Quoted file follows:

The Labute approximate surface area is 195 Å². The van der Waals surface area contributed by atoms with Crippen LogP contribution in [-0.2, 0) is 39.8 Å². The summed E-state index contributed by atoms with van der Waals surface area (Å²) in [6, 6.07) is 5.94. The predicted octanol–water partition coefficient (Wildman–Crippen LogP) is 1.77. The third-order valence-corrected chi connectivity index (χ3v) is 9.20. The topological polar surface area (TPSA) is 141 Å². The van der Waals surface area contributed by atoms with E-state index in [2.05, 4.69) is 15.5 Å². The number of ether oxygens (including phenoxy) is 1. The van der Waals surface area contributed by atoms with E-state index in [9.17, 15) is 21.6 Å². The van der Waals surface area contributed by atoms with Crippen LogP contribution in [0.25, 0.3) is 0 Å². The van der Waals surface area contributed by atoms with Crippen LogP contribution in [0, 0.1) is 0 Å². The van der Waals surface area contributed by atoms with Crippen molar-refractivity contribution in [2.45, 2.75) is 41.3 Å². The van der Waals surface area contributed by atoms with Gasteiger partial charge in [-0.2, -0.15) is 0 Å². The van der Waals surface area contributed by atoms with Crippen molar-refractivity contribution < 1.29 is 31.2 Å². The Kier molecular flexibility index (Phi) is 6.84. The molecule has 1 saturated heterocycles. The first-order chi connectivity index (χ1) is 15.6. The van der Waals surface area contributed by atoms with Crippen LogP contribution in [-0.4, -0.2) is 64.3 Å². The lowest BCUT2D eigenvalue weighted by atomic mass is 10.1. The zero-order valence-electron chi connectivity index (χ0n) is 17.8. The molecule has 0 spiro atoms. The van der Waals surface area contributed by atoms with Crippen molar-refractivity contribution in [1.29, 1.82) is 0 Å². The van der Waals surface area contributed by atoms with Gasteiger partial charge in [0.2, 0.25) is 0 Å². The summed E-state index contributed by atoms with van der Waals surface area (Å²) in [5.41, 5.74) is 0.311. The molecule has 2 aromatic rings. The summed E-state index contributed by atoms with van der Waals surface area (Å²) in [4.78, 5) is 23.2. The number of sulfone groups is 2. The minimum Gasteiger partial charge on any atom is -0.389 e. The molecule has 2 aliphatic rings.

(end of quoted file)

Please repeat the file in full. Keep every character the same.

The Labute approximate surface area is 195 Å². The van der Waals surface area contributed by atoms with Crippen LogP contribution in [-0.2, 0) is 39.8 Å². The summed E-state index contributed by atoms with van der Waals surface area (Å²) in [6, 6.07) is 5.94. The predicted octanol–water partition coefficient (Wildman–Crippen LogP) is 1.77. The third-order valence-corrected chi connectivity index (χ3v) is 9.20. The topological polar surface area (TPSA) is 141 Å². The van der Waals surface area contributed by atoms with E-state index in [2.05, 4.69) is 15.5 Å². The number of ether oxygens (including phenoxy) is 1. The van der Waals surface area contributed by atoms with E-state index in [9.17, 15) is 21.6 Å². The van der Waals surface area contributed by atoms with Crippen LogP contribution in [0.25, 0.3) is 0 Å². The van der Waals surface area contributed by atoms with Crippen LogP contribution in [0, 0.1) is 0 Å². The van der Waals surface area contributed by atoms with Crippen molar-refractivity contribution in [2.45, 2.75) is 41.3 Å². The van der Waals surface area contributed by atoms with Gasteiger partial charge in [-0.2, -0.15) is 0 Å². The van der Waals surface area contributed by atoms with Crippen molar-refractivity contribution < 1.29 is 31.2 Å². The Kier molecular flexibility index (Phi) is 6.84. The molecule has 1 saturated heterocycles. The first-order chi connectivity index (χ1) is 15.6. The van der Waals surface area contributed by atoms with Crippen LogP contribution in [-0.4, -0.2) is 64.3 Å². The lowest BCUT2D eigenvalue weighted by atomic mass is 10.1. The zero-order valence-electron chi connectivity index (χ0n) is 17.8. The molecule has 0 spiro atoms. The van der Waals surface area contributed by atoms with Crippen molar-refractivity contribution in [1.29, 1.82) is 0 Å². The van der Waals surface area contributed by atoms with Gasteiger partial charge in [0.2, 0.25) is 0 Å². The summed E-state index contributed by atoms with van der Waals surface area (Å²) in [5.41, 5.74) is 0.311. The molecule has 2 aromatic rings. The summed E-state index contributed by atoms with van der Waals surface area (Å²) in [4.78, 5) is 23.2. The number of sulfone groups is 2. The minimum Gasteiger partial charge on any atom is -0.389 e. The molecule has 2 aliphatic rings.